Amendments to the constitution can be made through laws designated constitutional laws or through constitutional provisions if the amendment is part of another law. Passage of an amendment requires a two-thirds majority vote in the presence of at least one-half the members of the Nationalrat (National Council), parliament's lower house. Constitutional laws or provisions are accompanied by a national referendum only if requested by one-third of the deputies of either the Nationalrat or the Bundesrat (Federal Council), parliament's upper house. In 1984 a constitutional amendment provided that amendments changing the division of responsibilities between the federal government and the provinces require the approval of two-thirds of the Bundesrat as well as two-thirds of the Nationalrat.
In addition to the amended constitution, two laws--a treaty and a constitutional law--are particularly important to the constitutional development of Austria because they concern the country's international status and reaffirm the people's basic rights. In April 1955, a stalemate over the restoration of full sovereignty to Austria was finally broken when the Soviet Union agreed to drop its insistence that a solution to the Austrian question be tied to the conclusion of a peace treaty with Germany. This paved the way for the signing of the State Treaty in May 1955 by the Four Powers (Britain, France, the Soviet Union, and the United States) and Austria. The treaty established Austria's frontiers as those existing on January 1, 1938, and forbade economic or political union with Germany. Rights to a democratic government and free elections were guaranteed, and the document reiterated guarantees of fundamental rights and freedoms, including equal rights for minorities. Specifically mentioned in this category were Slovenes and Croats. The second law of constitutional importance is the Federal Constitutional Law of October 26, 1955, on the Neutrality of Austria. The law declared the country's permanent neutrality and prohibited it from entering into military alliances or allowing foreign countries to establish military bases within the borders of Austria.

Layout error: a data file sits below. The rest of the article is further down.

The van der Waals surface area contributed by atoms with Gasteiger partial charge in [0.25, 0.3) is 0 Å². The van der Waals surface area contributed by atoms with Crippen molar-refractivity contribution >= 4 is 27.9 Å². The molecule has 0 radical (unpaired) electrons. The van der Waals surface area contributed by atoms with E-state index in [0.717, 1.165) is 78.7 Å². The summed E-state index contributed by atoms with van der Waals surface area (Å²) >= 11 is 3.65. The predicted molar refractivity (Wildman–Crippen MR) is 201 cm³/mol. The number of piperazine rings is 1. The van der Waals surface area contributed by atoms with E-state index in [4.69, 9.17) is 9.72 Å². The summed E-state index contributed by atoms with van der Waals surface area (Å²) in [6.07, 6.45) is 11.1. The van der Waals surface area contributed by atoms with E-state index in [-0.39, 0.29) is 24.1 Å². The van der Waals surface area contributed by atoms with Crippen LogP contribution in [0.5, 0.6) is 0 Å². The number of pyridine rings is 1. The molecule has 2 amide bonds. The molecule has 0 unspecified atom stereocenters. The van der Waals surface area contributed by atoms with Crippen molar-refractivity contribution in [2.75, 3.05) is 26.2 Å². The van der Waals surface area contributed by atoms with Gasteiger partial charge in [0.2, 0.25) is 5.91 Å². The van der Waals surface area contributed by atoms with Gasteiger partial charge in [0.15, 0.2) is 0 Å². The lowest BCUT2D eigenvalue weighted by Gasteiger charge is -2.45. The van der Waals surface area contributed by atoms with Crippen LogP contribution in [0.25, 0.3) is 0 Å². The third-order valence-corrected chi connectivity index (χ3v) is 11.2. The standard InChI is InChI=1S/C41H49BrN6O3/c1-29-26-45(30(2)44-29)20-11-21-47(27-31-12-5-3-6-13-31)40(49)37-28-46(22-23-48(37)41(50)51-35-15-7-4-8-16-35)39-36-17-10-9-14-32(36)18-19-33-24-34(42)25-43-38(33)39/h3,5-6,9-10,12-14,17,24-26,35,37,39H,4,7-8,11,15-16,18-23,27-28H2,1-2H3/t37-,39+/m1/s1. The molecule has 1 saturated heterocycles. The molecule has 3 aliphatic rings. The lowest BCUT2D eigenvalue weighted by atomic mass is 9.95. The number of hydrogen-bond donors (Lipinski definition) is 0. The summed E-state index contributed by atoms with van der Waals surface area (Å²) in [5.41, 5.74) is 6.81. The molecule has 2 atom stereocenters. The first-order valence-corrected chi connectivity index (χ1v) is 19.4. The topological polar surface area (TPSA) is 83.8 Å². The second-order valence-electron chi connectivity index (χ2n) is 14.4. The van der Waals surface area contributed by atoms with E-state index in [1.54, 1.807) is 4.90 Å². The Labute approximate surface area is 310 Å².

Data as of December 1993
Austria Table of Contents